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What D&O, marine cargo, and professional indemnity have in common

What D&O, marine cargo, and professional indemnity have in common | Insurance Business

What D&O, marine cargo, and professional indemnity have in common

Expect a more consistent shift towards firming market conditions, is the message broking giant Aon Plc is sending out to commercial insurance buyers in Europe. In the UK, in particular, Aon has identified three lines of business that are seeing rate increases above 10% amid potentially contracting capacity.

Publishing an insurance market heat map, Aon examined the impact of shifting market conditions as well as the implications for insurance buyers in 13 European countries and eight lines of business.

According to the heat map seen by Insurance Business, there’s not much trouble in Switzerland plus Scandinavian countries Finland, Norway, Sweden, and Denmark where capacity is generally available with rates either down, flat, or firming 5-10% in certain lines.

Meanwhile the rest of the line-up have at least one business line being impacted heavily by the changing commercial insurance market. The areas of concern are facing the increased likelihood of underwriting referrals and a detailed review of cover, limits, and deductibles.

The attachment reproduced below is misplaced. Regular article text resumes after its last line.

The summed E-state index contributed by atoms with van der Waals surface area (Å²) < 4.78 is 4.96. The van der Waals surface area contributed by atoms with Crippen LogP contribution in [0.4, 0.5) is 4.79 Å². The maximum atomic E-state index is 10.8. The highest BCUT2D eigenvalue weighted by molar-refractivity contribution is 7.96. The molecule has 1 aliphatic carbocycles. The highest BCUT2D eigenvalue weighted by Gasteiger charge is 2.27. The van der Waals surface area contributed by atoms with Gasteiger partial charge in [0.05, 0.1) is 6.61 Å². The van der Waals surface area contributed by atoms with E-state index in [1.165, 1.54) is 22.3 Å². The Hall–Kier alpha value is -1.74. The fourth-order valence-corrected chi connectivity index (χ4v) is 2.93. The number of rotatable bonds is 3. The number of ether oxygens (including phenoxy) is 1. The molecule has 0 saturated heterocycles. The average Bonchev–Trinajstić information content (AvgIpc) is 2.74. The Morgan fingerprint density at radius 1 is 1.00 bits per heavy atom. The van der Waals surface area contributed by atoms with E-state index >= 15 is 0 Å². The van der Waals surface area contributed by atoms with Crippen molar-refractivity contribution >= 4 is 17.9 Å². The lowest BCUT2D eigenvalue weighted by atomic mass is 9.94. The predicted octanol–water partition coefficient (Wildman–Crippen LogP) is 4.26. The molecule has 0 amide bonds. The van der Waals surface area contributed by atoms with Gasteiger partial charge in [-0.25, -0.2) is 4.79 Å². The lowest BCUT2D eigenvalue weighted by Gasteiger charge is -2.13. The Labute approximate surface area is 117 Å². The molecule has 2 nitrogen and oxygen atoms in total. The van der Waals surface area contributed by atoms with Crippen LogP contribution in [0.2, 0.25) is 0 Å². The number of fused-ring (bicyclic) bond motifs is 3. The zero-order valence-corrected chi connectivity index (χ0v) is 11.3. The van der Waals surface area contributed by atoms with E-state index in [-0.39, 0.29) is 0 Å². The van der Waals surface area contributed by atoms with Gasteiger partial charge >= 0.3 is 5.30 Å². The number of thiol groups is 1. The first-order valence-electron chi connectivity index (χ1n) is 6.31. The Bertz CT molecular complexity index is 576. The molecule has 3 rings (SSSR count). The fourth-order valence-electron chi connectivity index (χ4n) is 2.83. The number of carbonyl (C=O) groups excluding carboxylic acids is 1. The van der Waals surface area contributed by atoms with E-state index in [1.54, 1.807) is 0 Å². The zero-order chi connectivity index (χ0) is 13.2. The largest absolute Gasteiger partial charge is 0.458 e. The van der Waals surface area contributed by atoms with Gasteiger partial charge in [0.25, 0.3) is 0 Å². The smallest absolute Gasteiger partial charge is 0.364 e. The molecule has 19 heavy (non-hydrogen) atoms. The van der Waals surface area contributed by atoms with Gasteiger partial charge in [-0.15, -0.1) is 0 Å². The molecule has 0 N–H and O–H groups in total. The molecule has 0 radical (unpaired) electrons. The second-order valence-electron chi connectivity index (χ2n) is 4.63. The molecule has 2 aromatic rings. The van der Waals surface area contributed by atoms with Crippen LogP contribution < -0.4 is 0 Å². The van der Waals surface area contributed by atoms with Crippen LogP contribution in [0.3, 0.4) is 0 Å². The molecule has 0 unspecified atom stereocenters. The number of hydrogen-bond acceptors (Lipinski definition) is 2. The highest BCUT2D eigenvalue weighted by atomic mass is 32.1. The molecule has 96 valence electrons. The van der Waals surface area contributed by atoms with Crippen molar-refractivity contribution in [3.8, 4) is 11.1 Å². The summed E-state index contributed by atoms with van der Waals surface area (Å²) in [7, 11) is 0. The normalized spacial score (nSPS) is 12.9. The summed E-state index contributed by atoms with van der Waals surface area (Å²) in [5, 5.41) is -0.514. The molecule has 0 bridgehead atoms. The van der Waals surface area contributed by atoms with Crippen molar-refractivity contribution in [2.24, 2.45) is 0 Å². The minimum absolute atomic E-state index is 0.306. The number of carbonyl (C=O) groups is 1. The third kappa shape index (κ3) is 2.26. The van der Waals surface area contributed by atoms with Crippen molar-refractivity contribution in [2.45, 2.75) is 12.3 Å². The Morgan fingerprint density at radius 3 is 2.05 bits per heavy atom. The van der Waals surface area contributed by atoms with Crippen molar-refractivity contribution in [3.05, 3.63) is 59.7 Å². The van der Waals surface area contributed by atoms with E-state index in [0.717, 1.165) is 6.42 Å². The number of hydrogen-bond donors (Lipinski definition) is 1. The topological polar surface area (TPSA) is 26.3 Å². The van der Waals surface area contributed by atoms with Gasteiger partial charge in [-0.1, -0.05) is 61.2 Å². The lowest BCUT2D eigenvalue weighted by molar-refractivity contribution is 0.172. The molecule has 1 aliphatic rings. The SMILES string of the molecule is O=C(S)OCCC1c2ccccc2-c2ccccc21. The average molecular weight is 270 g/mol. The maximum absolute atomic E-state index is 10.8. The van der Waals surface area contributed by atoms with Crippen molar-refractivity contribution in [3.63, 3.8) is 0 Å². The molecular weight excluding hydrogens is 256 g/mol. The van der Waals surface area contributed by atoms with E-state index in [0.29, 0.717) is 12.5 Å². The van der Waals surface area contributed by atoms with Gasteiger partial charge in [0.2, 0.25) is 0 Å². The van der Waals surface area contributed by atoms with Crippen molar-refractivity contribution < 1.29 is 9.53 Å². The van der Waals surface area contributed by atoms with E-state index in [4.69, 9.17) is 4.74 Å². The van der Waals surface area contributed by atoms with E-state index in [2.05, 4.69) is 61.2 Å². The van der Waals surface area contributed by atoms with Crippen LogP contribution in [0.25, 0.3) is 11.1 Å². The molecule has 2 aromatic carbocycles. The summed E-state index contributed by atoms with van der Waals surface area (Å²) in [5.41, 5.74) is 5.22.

In the UK, these business lines are directors’ and officers’ (D&O), marine cargo, and professional indemnity (PI); Germany – cyber as well as property & business interruption (PBI); the Netherlands – D&O, motor fleet, PI, and PBI; Belgium – general liability; France – motor fleet ; Italy – PBI; Spain – motor fleet; and Portugal – PI.

“As the market becomes more selective, buyers need to be proactive around the renewal process and improve the marketability of their risk profile,” commented Richard Waterer, managing director for Europe, the Middle East, and Africa (EMEA) at Aon’s Risk Consulting practice.

“Businesses need to focus on developing stronger risk management programmes, identifying areas where claims can be managed and reduced, and increasing collaboration between the insurance buying function and their broader enterprise risk management team.”

For chief broking officer EMEA Hugo Wegbrans, how the industry responds to the changing market is critical. He said buyers need to rethink their approach to ensure that there is an increased exchange of information between parties throughout the year to avoid “surprises” at the time of renewal.

Waterer added: “Through working with their broker to ensure that insurer relationships are strong and risk data is robust, as well as considering alternative risk financing, such as the use of captives, businesses will be better prepared to navigate the impact of a changing market.”